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December 2018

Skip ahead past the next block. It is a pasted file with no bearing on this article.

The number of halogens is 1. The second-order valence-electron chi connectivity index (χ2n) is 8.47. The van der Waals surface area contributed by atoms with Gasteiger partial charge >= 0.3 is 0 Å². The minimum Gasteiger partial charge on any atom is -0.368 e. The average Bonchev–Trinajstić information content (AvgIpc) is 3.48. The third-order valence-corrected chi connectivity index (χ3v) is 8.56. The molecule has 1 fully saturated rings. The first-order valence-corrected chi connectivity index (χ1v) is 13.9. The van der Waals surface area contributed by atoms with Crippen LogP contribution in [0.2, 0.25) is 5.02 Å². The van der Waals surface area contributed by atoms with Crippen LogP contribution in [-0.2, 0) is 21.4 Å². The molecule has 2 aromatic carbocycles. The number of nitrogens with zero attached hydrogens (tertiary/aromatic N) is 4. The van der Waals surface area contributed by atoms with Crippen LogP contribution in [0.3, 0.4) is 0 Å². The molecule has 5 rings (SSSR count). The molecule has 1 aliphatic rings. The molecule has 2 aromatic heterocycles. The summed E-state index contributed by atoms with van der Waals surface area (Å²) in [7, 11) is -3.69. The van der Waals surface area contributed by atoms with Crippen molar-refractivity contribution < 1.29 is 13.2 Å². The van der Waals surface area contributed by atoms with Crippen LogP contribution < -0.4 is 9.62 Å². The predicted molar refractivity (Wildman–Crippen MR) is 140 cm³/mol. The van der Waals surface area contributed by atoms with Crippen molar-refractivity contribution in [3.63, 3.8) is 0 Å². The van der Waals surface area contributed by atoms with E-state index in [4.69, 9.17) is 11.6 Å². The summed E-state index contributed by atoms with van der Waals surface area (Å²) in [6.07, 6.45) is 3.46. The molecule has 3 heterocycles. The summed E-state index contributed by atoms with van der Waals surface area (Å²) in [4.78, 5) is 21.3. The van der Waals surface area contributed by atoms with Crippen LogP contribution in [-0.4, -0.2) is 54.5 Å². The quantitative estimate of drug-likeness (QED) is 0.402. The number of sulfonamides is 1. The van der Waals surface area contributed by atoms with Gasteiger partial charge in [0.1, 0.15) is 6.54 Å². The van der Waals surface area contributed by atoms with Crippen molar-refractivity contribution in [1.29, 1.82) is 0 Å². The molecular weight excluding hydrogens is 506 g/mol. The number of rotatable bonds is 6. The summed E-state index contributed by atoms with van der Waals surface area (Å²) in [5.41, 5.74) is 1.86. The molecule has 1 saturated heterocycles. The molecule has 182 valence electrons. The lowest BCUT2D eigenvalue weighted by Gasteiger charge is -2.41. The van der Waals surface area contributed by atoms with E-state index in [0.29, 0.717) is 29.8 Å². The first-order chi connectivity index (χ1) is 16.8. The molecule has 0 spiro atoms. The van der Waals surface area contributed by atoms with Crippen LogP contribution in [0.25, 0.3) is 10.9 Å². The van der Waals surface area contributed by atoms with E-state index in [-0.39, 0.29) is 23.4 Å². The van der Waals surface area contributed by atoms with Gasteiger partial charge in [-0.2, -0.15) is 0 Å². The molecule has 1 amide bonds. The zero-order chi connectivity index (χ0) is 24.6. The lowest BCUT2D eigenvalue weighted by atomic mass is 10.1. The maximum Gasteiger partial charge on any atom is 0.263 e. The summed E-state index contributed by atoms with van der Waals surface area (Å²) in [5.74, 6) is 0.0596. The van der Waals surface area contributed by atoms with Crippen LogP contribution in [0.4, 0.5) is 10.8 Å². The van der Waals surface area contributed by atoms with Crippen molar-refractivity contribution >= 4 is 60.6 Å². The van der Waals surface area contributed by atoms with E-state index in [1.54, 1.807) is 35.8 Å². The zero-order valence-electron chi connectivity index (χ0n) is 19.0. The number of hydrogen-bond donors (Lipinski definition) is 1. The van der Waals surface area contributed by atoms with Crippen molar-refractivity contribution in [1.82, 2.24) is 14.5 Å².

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Page 7 of 43 6 POST DECEMBER 2018 BITS & PIECES EDITING UNIVERSAL PICTURES' GREEN BOOK LOS ANGELES — Universal Pictures' Green Book brings polar opposites together for a road trip of the South in the early 1960s. Tony 'Lip' Vallelonga (portrayed by Viggo Mortensen) is an Italian- American bouncer from the Bronx who's been hired to drive the black, world-class pianist Dr. Don Shirley (Mahershala Ali) on a concert tour of the Deep South. As Shirley's chauffer, Tony must rely on "The Green Book" to guide them to the few establishments that are welcoming to African- Americans. Their journey confronts racism and danger, as well as cultural differences, though the duo form a genuine friendship. The film was directed by Peter Farrelly and edited by Patrick J. Don Vito. The two collaborat- ed on 2013's Movie 43 and again on a pilot. When this project came up, Don Vito was immediately interested. "The script was amazing and I immediately just gravitated towards it," Don Vito recalls. "It's an inter- esting genre because it's not just drama, it's has so much comedy in it." Much of the shoot took place in Louisiana, and Don Vito worked from the film's production office in New Orleans, beginning work on the edit around Thanksgiving of 2017. The feature was shot on Arri's Alexa, and Don Vito cut the proj- ect on an Avid system, working with dailies that were processed at FotoKem nearby. FotoKem, he says, organized the footage and applied a LUT to create consistency. Green Book was shot at a 2:1 aspect ratio, and Don Vito worked at DNx115 resolution. The editor says his goal was to make the feature feel as real as possible — as if the audience is right there with the actors. "Since we had such great actors, I was able to stay on shots longer, because they were just in it ev- ery single moment. Even when things went wrong, they would just stay in-character and keep going." Don Vito cites the 'Kentucky Fried Chicken scene,' where Tony and Doctor Shirley are in the car, eating. "[Tony] bites the chicken and then he spits out a grisly piece," recalls Don Vito. "That was just an ac- cident, but he stayed in-character the whole time... The noise you hear is actually the piece of chicken hitting the slate that was right next to him. But he just kept going because it might be great — and it was! There are these happy actions that kind of make it seem more real." He applied that thought process to cutting the film's comedic scenes too. "When it came time to edit the comedy, I'd al- ways go, 'Is this real? Is this comedy coming out of a scene or is it a joke?'" he recalls. "If it were a joke, I cut it out. I was trying to make the comedy and the drama work together." Don Vito used his skills as an editor to restruc- ture a scene late in the film to have more comedic punch. The scene features Tony's family, whom are gathered for the holidays. The women of the family are in the kitchen, reading one of Tony's now-infamous letters. In the living room, the men discuss the family's long history of artistic talent, dating back to the days of Michelangelo. When one of the women tells her husband that she, too, wants a letter, he quips that he wants a home- cooked meal. "That was the stronger joke," says Don Vito. "That used to be in the middle of the scene, not the end. So I had to figure out a way to reorder the scene… Basically, we had to read the letter off-camera…Then we come back for the joke. That's one of the little, tricky things that you'd never know unless you saw the original scene." Surprisingly, the film has 385 visual effects, all completed by Pixel Magic. Effects ranged from removing modern signage and reflectors off the highway, and fixing a rip in the vinyl roof of the 'new' Cadillac, to replacing the on-set pianist's head — composer/music supervisor Kris Bowers — with that of actor Mahershala Ali's to create Doctor Shirley's incredible performances. "It was a big job for what it was," says Don Vito of the studio's work. "We started them early too, because we knew what we wanted. So literally, while we were still shooting, I got together the first piano sequence and said 'Let's start working on this,' because we need to make sure this is going to look right." Editorial ran through August, with completed VFX coming in up until the last minute. FotoKem handled the final conform. "It turned out better than I even expected," says Don Vito of the final results. "I knew it was going to be good…I had faith in Pete. He's amazing and I al- ways thought he's going to do something dramatic." — By Marc Loftus (L to R) Don Vito and Ali. Much of the shoot took place on-location in Louisiana.

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